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NYC schools rename Columbus Day in effort to please both Italians and Indigenous people

Students waited in line to enter a New York City public high school in March.
Students waited in line to enter a New York City public high school in March.Angus Mordant/Bloomberg

NEW YORK — In a possibly futile effort to please both Italian Americans who celebrate Christopher Columbus and racial justice advocates who accuse him of genocide, the New York City public school system has designated Oct. 11 as Italian Heritage Day/Indigenous People’s Day.

The double-naming of the school holiday happened Tuesday after a calendar for the 2021-22 school year was initially posted with Oct. 11 labeled simply Indigenous Peoples’ Day.

The change drew swift condemnation from elected officials, including Democratic state senators Diane Savino and Joe Addabbo, who called the renaming of Columbus Day “block-headed" and said it did “terrible disservice to a difficult and complex conversation.”

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The city Department of Education then backtracked and changed the name again.

“Italian Heritage Day/Indigenous People’s Day will celebrate the contributions and legacies of Italian Americans and recognize that Native people are the first inhabitants of the land that became our country,” department spokesperson Danielle Filson said in a statement.

The legacy of Columbus has drawn scrutiny in recent years, with cities and states around the country renaming the second Monday in October to honor the Indigenous populations that were decimated by violence and disease after Europeans arrived in the Americas.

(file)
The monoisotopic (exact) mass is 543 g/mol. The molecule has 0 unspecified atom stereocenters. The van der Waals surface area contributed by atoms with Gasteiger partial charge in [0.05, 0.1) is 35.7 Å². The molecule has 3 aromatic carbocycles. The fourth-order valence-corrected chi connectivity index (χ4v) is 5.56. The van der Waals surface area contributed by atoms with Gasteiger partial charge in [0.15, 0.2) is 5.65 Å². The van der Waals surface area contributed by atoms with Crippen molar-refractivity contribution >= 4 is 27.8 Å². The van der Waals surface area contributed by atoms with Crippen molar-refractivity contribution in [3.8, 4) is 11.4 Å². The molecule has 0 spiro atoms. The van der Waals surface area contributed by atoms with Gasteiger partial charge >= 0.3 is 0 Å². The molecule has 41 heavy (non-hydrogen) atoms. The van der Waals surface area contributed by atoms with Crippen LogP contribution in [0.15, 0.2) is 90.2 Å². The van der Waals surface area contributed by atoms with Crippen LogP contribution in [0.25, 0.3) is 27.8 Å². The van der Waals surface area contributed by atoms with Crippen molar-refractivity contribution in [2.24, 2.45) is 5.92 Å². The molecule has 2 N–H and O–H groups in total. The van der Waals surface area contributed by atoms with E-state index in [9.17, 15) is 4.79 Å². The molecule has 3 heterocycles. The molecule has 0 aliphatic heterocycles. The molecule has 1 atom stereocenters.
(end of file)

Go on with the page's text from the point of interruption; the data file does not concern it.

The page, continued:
But Columbus has fans in New York, where tens of thousands of Italian Americans march through Manhattan in a show of ethnic pride every Columbus Day.

“We have to honor that day as a day to recognize the contributions of all Italian Americans, so of course the day should not have been changed arbitrarily,” Mayor Bill de Blasio said Wednesday.

The Democratic mayor, who speaks frequently of his own Italian heritage, said that neither he nor Schools Chancellor Meisha Porter was consulted about the initial switch to just Indigenous Peoples' Day.

Asked about the matter at a virtual news briefing, de Blasio said the process of changing the name wasn't right, “but the end result, it’s going to be a day to honor Italian American heritage, a day to honor Indigenous peoples, I think that’s a good way forward.”

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New York state's Italian American governor, who has clashed with de Blasio throughout the time both men have been in office, saw it differently.

“I support an Indigenous peoples' holiday," Gov. Andrew Cuomo said at his own briefing. “But I also support Columbus Day. You can have an Indigenous peoples' day without intruding on Columbus Day, and that is the spirit of New York.”

Cuomo, a Democrat, said Columbus Day will remain a state holiday.